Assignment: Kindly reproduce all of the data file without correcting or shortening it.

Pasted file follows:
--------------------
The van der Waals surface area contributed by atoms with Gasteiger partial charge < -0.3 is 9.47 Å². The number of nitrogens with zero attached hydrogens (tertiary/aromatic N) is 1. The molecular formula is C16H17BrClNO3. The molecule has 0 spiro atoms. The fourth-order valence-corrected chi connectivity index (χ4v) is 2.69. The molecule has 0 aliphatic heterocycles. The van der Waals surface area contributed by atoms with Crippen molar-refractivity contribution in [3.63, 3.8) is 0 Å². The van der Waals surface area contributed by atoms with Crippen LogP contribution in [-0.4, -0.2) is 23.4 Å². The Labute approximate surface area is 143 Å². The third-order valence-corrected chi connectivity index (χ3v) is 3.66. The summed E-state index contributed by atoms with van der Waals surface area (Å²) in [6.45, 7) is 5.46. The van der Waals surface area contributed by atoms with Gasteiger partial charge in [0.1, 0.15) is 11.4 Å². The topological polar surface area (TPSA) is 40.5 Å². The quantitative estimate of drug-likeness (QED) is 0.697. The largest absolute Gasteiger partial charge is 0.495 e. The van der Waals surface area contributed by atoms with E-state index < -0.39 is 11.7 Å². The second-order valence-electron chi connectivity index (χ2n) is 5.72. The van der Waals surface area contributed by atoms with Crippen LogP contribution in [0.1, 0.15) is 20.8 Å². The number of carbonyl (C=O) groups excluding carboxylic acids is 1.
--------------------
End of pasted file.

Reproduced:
The van der Waals surface area contributed by atoms with Gasteiger partial charge < -0.3 is 9.47 Å². The number of nitrogens with zero attached hydrogens (tertiary/aromatic N) is 1. The molecular formula is C16H17BrClNO3. The molecule has 0 spiro atoms. The fourth-order valence-corrected chi connectivity index (χ4v) is 2.69. The molecule has 0 aliphatic heterocycles. The van der Waals surface area contributed by atoms with Crippen molar-refractivity contribution in [3.63, 3.8) is 0 Å². The van der Waals surface area contributed by atoms with Crippen LogP contribution in [-0.4, -0.2) is 23.4 Å². The Labute approximate surface area is 143 Å². The third-order valence-corrected chi connectivity index (χ3v) is 3.66. The summed E-state index contributed by atoms with van der Waals surface area (Å²) in [6.45, 7) is 5.46. The van der Waals surface area contributed by atoms with Gasteiger partial charge in [0.1, 0.15) is 11.4 Å². The topological polar surface area (TPSA) is 40.5 Å². The quantitative estimate of drug-likeness (QED) is 0.697. The largest absolute Gasteiger partial charge is 0.495 e. The van der Waals surface area contributed by atoms with E-state index < -0.39 is 11.7 Å². The second-order valence-electron chi connectivity index (χ2n) is 5.72. The van der Waals surface area contributed by atoms with Crippen LogP contribution in [0.1, 0.15) is 20.8 Å². The number of carbonyl (C=O) groups excluding carboxylic acids is 1.